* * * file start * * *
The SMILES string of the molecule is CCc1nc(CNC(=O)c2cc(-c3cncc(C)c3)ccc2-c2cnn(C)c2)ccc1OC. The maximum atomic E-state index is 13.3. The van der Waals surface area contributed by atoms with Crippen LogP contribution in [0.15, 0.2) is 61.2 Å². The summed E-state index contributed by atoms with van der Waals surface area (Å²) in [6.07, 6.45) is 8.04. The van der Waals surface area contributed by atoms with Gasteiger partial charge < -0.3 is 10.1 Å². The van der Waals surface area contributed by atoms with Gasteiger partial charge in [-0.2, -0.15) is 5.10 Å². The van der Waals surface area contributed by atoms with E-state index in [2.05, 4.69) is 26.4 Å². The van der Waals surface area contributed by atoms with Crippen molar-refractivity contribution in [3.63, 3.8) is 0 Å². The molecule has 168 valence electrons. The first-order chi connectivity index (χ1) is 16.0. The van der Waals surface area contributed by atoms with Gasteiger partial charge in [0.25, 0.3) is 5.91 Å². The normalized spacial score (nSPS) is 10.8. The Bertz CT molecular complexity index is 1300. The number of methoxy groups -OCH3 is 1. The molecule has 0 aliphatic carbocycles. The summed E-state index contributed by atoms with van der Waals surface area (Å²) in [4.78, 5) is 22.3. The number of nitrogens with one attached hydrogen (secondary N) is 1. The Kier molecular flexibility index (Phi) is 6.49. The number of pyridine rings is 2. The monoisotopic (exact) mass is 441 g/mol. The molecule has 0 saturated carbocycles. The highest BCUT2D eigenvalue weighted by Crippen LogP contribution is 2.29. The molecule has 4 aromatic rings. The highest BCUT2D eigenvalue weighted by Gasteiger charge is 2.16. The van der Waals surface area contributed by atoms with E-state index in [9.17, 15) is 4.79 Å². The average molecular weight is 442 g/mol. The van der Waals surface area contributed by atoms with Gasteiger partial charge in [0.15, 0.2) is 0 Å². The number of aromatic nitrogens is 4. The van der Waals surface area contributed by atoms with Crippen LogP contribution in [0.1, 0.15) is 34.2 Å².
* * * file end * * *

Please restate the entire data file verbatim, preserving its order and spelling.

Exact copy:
The SMILES string of the molecule is CCc1nc(CNC(=O)c2cc(-c3cncc(C)c3)ccc2-c2cnn(C)c2)ccc1OC. The maximum atomic E-state index is 13.3. The van der Waals surface area contributed by atoms with Crippen LogP contribution in [0.15, 0.2) is 61.2 Å². The summed E-state index contributed by atoms with van der Waals surface area (Å²) in [6.07, 6.45) is 8.04. The van der Waals surface area contributed by atoms with Gasteiger partial charge < -0.3 is 10.1 Å². The van der Waals surface area contributed by atoms with Gasteiger partial charge in [-0.2, -0.15) is 5.10 Å². The van der Waals surface area contributed by atoms with E-state index in [2.05, 4.69) is 26.4 Å². The van der Waals surface area contributed by atoms with Crippen molar-refractivity contribution in [3.63, 3.8) is 0 Å². The molecule has 168 valence electrons. The first-order chi connectivity index (χ1) is 16.0. The van der Waals surface area contributed by atoms with Gasteiger partial charge in [0.25, 0.3) is 5.91 Å². The normalized spacial score (nSPS) is 10.8. The Bertz CT molecular complexity index is 1300. The number of methoxy groups -OCH3 is 1. The molecule has 0 aliphatic carbocycles. The summed E-state index contributed by atoms with van der Waals surface area (Å²) in [4.78, 5) is 22.3. The number of nitrogens with one attached hydrogen (secondary N) is 1. The Kier molecular flexibility index (Phi) is 6.49. The number of pyridine rings is 2. The monoisotopic (exact) mass is 441 g/mol. The molecule has 0 saturated carbocycles. The highest BCUT2D eigenvalue weighted by Crippen LogP contribution is 2.29. The molecule has 4 aromatic rings. The highest BCUT2D eigenvalue weighted by Gasteiger charge is 2.16. The van der Waals surface area contributed by atoms with E-state index in [9.17, 15) is 4.79 Å². The average molecular weight is 442 g/mol. The van der Waals surface area contributed by atoms with Gasteiger partial charge in [0.15, 0.2) is 0 Å². The number of aromatic nitrogens is 4. The van der Waals surface area contributed by atoms with Crippen LogP contribution in [0.1, 0.15) is 34.2 Å².